The successor to the last decade of infinite access culture of is curator culture: little people who claim to know where the good stuff is. The “best of” list, once a way of avoiding assigning news coverage in last few weeks of December, has become a way of life for content farms everywhere as choice-tired citizens have becomes desperate to know what they should be doing with their life. Interested in the smaller chasms of life,  I made the trek to the SoHo office of Marie-Louise Khondji, who runs a website called Le Cinema Club. Among the many curators trying to find a foothold in the only slightly less cluttered world of streaming websites, Khondji has zeroed her aim on the short film genre in order to “offer a promotional window for filmmakers.”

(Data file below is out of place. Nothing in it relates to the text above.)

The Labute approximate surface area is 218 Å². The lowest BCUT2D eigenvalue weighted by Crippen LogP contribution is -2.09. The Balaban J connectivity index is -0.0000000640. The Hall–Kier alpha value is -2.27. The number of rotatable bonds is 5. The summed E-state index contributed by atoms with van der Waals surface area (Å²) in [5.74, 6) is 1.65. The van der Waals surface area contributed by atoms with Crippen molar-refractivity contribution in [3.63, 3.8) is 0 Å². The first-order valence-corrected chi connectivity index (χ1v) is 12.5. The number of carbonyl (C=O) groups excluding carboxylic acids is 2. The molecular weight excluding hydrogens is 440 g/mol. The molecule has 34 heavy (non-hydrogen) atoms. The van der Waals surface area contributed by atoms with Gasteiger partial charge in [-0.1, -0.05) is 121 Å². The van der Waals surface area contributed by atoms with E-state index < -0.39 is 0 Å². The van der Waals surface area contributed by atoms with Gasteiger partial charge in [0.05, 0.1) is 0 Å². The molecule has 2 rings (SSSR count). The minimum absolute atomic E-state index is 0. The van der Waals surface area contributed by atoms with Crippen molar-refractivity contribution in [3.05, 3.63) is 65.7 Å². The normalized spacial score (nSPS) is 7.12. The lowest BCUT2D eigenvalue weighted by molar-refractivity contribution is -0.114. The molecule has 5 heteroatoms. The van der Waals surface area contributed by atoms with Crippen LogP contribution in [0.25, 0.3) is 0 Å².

While most of the short programming that has gotten major traction on streaming platforms has been repurposed versions of the half-century old television show, certain websites have flirted with gems of smaller, quirkier content. Crackle, a free, ad-supported streaming service run by Sony, originally pushed small, five-minute episode miniseries before largely abandoning the format. Other brands like Super Deluxe and CollegeHumor have found massive success with short and shareable filmed pop culture sketches. Many of these leave much to be desired, aesthetically, but the occasional gem can be found. For instance: Dean Fleischer-Camp’s “David,” which ran on Super Deluxe last year, masterfully captured the small awkward surrealism of its star, Nathan Fielder. Billed as a ‘mini-series’ and best consumed on a Sunday afternoon in lieu of brunch, it’s thirty minutes, total, that would be bereft of a home in an earlier time. Even streaming giants like Netflix have had some success with self-contained short content: the cultishly-fawned oeuvre of Don Hertzfeldt has long been on and off the website (currently, his latest Oscar-nominated short is available for streaming). And this year, among the hundreds of hours of original content the site had bought, was Michael Stephenson’s Girlfriends Day, a movie who’s star, Bob Odenkirk, told me that its 70-minute runtime would have been near impossible to sell anywhere else.